Picking the right preferred share

Investing in preferred shares can be somewhat tricky because they often come with riders attached. These aren’t apparent at first glance.

You need to ask a financial advisor to investigate on your behalf or do some research on your own.

The most common wrinkle you’ll encounter is that preferreds are often callable. That means the issuing company can buy them back at certain times under pre-set conditions.

Protects stock issuer

This condition is built in to protect the issuer, not the investor. So if interest rates have dropped since the preferred was issued, the company can get off the hook by calling it in. They save money but you lose a good deal.

You may even suffer a capital loss. For example, if you paid, say, $26.50 per share and they’re called in at $25.

So before you buy, be sure to check what the earliest call date is for any preferred that interests you.

Types of preferreds

Here are several types of preferred shares:

1. Floating rate preferreds:

These pay a rate of interest which fluctuates according to market conditions.≈#60; For example, the dividend may be calculated as a percentage of the banks’ prime lending rate or the Bank of Canada rate.

2. Non-cumulative preferreds:

With regular preferreds, if dividends are missed, they have to be made up later before common stock holders can receive any payment.

This is not the case with non-cumulative preferreds, which are often issued by the big banks. So non-cumulative preferreds carry a higher level of risk.

Holders of the non-cumulative preferreds issued by Royal Trust discovered this when the company was sold to Royal Bank back in the 1990s. Although all Royal Trust preferreds were hammered in the stock market, the non-cumulatives fared worst.

However, non-cumulatives also usually offer a better yield than regular preferreds, so you are compensated for the additional risk.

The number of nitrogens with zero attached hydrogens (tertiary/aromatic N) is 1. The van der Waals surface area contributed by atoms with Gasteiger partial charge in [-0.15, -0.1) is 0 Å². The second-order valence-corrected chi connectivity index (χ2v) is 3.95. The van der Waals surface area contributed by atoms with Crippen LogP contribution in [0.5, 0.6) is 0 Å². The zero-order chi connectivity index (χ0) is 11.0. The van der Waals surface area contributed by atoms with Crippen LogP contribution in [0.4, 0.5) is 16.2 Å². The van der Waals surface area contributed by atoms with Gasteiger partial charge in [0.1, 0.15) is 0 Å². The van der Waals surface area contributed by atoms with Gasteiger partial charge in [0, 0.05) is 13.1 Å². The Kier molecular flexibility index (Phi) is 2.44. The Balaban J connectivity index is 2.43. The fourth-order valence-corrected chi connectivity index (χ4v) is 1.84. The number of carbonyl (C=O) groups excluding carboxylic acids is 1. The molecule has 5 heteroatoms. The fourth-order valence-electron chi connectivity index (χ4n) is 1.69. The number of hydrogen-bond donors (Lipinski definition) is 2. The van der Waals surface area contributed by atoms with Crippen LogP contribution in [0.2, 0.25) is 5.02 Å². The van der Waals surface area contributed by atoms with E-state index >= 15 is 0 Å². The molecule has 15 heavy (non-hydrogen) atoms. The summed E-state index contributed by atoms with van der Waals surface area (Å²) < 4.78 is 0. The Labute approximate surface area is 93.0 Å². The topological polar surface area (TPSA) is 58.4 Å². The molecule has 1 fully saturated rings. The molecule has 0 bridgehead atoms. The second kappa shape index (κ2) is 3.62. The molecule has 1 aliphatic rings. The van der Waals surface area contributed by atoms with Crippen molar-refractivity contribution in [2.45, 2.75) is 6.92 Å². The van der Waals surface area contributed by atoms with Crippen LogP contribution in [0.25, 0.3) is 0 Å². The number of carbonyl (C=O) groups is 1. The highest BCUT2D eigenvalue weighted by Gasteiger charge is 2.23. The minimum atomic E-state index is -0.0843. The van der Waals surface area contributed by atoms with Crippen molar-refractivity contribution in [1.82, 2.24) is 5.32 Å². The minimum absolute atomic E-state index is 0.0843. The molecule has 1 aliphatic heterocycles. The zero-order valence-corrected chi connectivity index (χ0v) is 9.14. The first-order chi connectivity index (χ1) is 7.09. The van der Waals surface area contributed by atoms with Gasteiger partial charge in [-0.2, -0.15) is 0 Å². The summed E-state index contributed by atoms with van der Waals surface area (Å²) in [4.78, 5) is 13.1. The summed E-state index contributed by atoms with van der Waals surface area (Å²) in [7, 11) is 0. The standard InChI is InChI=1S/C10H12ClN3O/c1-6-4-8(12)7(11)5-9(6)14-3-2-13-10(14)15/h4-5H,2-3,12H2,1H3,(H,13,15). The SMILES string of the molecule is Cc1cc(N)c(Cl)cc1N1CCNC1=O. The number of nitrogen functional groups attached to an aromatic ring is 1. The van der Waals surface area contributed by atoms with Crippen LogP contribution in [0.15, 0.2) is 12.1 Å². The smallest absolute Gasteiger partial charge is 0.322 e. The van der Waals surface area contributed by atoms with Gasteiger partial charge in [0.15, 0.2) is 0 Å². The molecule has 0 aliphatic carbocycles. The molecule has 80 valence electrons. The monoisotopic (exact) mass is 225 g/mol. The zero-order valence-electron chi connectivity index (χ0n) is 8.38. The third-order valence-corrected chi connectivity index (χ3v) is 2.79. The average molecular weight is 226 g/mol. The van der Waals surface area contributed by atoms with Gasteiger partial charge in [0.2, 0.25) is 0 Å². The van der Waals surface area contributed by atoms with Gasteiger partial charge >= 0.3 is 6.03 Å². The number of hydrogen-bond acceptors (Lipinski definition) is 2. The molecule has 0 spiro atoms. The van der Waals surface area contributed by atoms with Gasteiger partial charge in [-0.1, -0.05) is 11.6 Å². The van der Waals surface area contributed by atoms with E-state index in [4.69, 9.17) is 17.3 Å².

Since it seems unlikely that any of the Big Five banks would miss a dividend payment under current conditions, this looks like a reasonable risk to take.

3. U.S.-pay preferreds:

Some Canadian preferred share issues are denominated in U.S. dollars, and pay dividends in that currency. The banks are especially active in issuing this type of stock.

U.S.-pay preferreds are eligible for the dividend tax credit and offer an opportunity for currency gains at times when the Canadian dollar is falling.

4. Convertible preferreds:

These allow investors to convert to shares of the company’s common stock, according to a specific formula. This feature can produce significant capital gains if the value of the common stock rises well beyond the conversion price.

Fluctuate like bonds

Like bonds, the market price of preferred shares will fluctuate according to interest rates. Most affected will be fixed rate preferred. These pay exactly the same dividend at all times. (With floating rate preferreds, the dividend fluctuates).

If you expect interest rates to fall, an investment in good quality fixed rate preferreds could pay off handsomely, for exactly the same reason bonds do well in that situation.

From the book 6 Steps to $1 Million by Gordon Pape, published by Prentice Hall Canada.